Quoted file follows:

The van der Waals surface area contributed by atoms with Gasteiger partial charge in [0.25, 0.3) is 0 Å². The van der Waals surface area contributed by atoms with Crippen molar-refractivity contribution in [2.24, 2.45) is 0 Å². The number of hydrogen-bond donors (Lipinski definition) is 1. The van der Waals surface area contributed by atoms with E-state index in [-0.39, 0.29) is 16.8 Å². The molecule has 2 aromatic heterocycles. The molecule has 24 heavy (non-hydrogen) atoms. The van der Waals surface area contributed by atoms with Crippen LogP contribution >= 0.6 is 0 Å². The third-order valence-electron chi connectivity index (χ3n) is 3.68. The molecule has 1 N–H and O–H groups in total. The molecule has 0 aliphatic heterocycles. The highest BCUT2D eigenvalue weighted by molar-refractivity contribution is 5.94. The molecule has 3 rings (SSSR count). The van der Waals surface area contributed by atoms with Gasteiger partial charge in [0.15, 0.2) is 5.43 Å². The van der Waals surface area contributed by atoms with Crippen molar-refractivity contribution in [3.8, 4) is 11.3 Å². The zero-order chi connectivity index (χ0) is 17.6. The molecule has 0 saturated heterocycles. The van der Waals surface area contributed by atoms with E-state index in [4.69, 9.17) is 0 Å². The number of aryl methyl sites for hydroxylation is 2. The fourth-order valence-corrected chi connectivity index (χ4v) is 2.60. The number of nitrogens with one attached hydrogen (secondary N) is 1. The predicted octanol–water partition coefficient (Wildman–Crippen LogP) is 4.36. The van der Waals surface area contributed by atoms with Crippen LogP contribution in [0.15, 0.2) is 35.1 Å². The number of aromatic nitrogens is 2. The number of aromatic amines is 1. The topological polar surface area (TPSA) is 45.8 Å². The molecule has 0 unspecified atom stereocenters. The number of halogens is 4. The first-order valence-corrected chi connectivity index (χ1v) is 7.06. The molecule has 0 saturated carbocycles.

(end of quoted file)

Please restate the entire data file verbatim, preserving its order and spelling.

The van der Waals surface area contributed by atoms with Gasteiger partial charge in [0.25, 0.3) is 0 Å². The van der Waals surface area contributed by atoms with Crippen molar-refractivity contribution in [2.24, 2.45) is 0 Å². The number of hydrogen-bond donors (Lipinski definition) is 1. The van der Waals surface area contributed by atoms with E-state index in [-0.39, 0.29) is 16.8 Å². The molecule has 2 aromatic heterocycles. The molecule has 24 heavy (non-hydrogen) atoms. The van der Waals surface area contributed by atoms with Crippen LogP contribution >= 0.6 is 0 Å². The third-order valence-electron chi connectivity index (χ3n) is 3.68. The molecule has 1 N–H and O–H groups in total. The molecule has 0 aliphatic heterocycles. The highest BCUT2D eigenvalue weighted by molar-refractivity contribution is 5.94. The molecule has 3 rings (SSSR count). The van der Waals surface area contributed by atoms with Gasteiger partial charge in [0.15, 0.2) is 5.43 Å². The van der Waals surface area contributed by atoms with Crippen molar-refractivity contribution in [3.8, 4) is 11.3 Å². The zero-order chi connectivity index (χ0) is 17.6. The molecule has 0 saturated heterocycles. The van der Waals surface area contributed by atoms with E-state index in [4.69, 9.17) is 0 Å². The number of aryl methyl sites for hydroxylation is 2. The fourth-order valence-corrected chi connectivity index (χ4v) is 2.60. The number of nitrogens with one attached hydrogen (secondary N) is 1. The predicted octanol–water partition coefficient (Wildman–Crippen LogP) is 4.36. The van der Waals surface area contributed by atoms with Crippen LogP contribution in [0.15, 0.2) is 35.1 Å². The number of aromatic nitrogens is 2. The number of aromatic amines is 1. The topological polar surface area (TPSA) is 45.8 Å². The molecule has 0 unspecified atom stereocenters. The number of halogens is 4. The first-order valence-corrected chi connectivity index (χ1v) is 7.06. The molecule has 0 saturated carbocycles.